Pictures Worth A Thousand Words

I grew up in Miami, surrounded by a vibrant tropical landscape... Then I moved to Atlanta for school and fell in love with the city and the nature... And now I'm in Massachusetts excited to explore its forests! Field work began rather quickly but we found ways to lighten up the day. Our first weekend we visted Tully Lake and
June 20, 2018, by Kyra Hoerr

Blog…Cast! (A Harvard Forest Podcast)

Listen by clicking the image below! Kyra is a rising Junior at Bryn Mawr College studying Philosophy.
June 20, 2018, by Orenna Brand

Coding Explained in Three Comics

This summer, I’m working on the Data Provenance in R project. It is essentially a programming job. And, unfortunately, frustration is a part of the job of software engineering. But, comedy is born out of frustration, and so here we are. My experience thus far can be best described with these three comics: 1. It’s important to practice good style.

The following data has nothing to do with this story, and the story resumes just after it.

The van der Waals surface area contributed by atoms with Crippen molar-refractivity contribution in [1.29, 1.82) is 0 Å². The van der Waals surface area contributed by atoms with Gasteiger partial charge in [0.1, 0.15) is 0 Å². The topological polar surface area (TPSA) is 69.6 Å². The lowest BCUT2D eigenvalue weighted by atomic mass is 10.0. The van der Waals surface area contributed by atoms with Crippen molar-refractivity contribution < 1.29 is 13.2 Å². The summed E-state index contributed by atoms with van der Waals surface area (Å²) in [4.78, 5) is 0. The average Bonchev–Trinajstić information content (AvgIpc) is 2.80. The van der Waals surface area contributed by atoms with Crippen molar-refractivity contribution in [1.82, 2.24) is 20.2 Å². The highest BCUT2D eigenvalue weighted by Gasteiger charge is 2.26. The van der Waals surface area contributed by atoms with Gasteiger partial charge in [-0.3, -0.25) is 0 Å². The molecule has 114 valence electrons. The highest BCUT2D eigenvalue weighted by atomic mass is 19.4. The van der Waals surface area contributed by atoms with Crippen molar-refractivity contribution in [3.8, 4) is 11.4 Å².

June 18, 2018, by Jon Hamilton

The Forest--Spooky Stories for Prospective Students

7:45. Night descending. Mosquitoes coming out. Trees tossing shade. Not an ideal time for a run, but I began it anyways. Out I went, venturing from Shaler Hall toward the Hemlock Hospice, a mile into the Forest. Slowly, light faded. I turned left, heading into the Hospice, hoping to cut through to the road on the other side. Fun fact
August 2, 2017

What’s Out There?: A Small Yet Large Study of Harvard Forest